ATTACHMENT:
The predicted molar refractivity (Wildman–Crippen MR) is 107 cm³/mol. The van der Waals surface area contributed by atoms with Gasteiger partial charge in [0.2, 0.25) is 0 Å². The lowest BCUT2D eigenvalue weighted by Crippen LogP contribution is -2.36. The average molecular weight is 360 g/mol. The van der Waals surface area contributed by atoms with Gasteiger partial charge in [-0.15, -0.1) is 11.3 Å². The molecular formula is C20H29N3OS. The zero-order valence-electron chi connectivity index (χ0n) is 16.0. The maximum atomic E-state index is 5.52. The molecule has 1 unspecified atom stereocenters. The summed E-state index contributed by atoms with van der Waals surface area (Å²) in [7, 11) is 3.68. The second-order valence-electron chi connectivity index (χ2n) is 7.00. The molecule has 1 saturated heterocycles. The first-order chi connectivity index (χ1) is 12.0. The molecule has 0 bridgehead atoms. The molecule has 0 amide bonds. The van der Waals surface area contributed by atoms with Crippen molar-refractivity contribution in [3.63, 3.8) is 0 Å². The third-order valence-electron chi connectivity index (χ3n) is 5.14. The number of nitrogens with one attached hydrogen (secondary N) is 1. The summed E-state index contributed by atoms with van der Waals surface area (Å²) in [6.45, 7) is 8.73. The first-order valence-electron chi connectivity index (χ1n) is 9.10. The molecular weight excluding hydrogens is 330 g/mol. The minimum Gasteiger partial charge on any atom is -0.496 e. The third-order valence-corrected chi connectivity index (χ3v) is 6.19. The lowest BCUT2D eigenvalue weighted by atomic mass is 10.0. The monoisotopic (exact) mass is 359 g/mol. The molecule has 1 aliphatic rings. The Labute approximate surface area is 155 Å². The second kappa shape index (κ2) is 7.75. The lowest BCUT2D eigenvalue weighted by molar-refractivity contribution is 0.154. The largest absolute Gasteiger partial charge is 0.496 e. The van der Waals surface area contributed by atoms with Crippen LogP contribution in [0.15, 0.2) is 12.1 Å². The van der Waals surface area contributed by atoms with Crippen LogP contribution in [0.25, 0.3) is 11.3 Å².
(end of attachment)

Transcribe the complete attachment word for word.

The predicted molar refractivity (Wildman–Crippen MR) is 107 cm³/mol. The van der Waals surface area contributed by atoms with Gasteiger partial charge in [0.2, 0.25) is 0 Å². The lowest BCUT2D eigenvalue weighted by Crippen LogP contribution is -2.36. The average molecular weight is 360 g/mol. The van der Waals surface area contributed by atoms with Gasteiger partial charge in [-0.15, -0.1) is 11.3 Å². The molecular formula is C20H29N3OS. The zero-order valence-electron chi connectivity index (χ0n) is 16.0. The maximum atomic E-state index is 5.52. The molecule has 1 unspecified atom stereocenters. The summed E-state index contributed by atoms with van der Waals surface area (Å²) in [7, 11) is 3.68. The second-order valence-electron chi connectivity index (χ2n) is 7.00. The molecule has 1 saturated heterocycles. The first-order chi connectivity index (χ1) is 12.0. The molecule has 0 bridgehead atoms. The molecule has 0 amide bonds. The van der Waals surface area contributed by atoms with Crippen molar-refractivity contribution in [3.63, 3.8) is 0 Å². The third-order valence-electron chi connectivity index (χ3n) is 5.14. The number of nitrogens with one attached hydrogen (secondary N) is 1. The summed E-state index contributed by atoms with van der Waals surface area (Å²) in [6.45, 7) is 8.73. The first-order valence-electron chi connectivity index (χ1n) is 9.10. The molecular weight excluding hydrogens is 330 g/mol. The minimum Gasteiger partial charge on any atom is -0.496 e. The third-order valence-corrected chi connectivity index (χ3v) is 6.19. The lowest BCUT2D eigenvalue weighted by atomic mass is 10.0. The monoisotopic (exact) mass is 359 g/mol. The molecule has 1 aliphatic rings. The Labute approximate surface area is 155 Å². The second kappa shape index (κ2) is 7.75. The lowest BCUT2D eigenvalue weighted by molar-refractivity contribution is 0.154. The largest absolute Gasteiger partial charge is 0.496 e. The van der Waals surface area contributed by atoms with Crippen LogP contribution in [0.15, 0.2) is 12.1 Å². The van der Waals surface area contributed by atoms with Crippen LogP contribution in [0.25, 0.3) is 11.3 Å².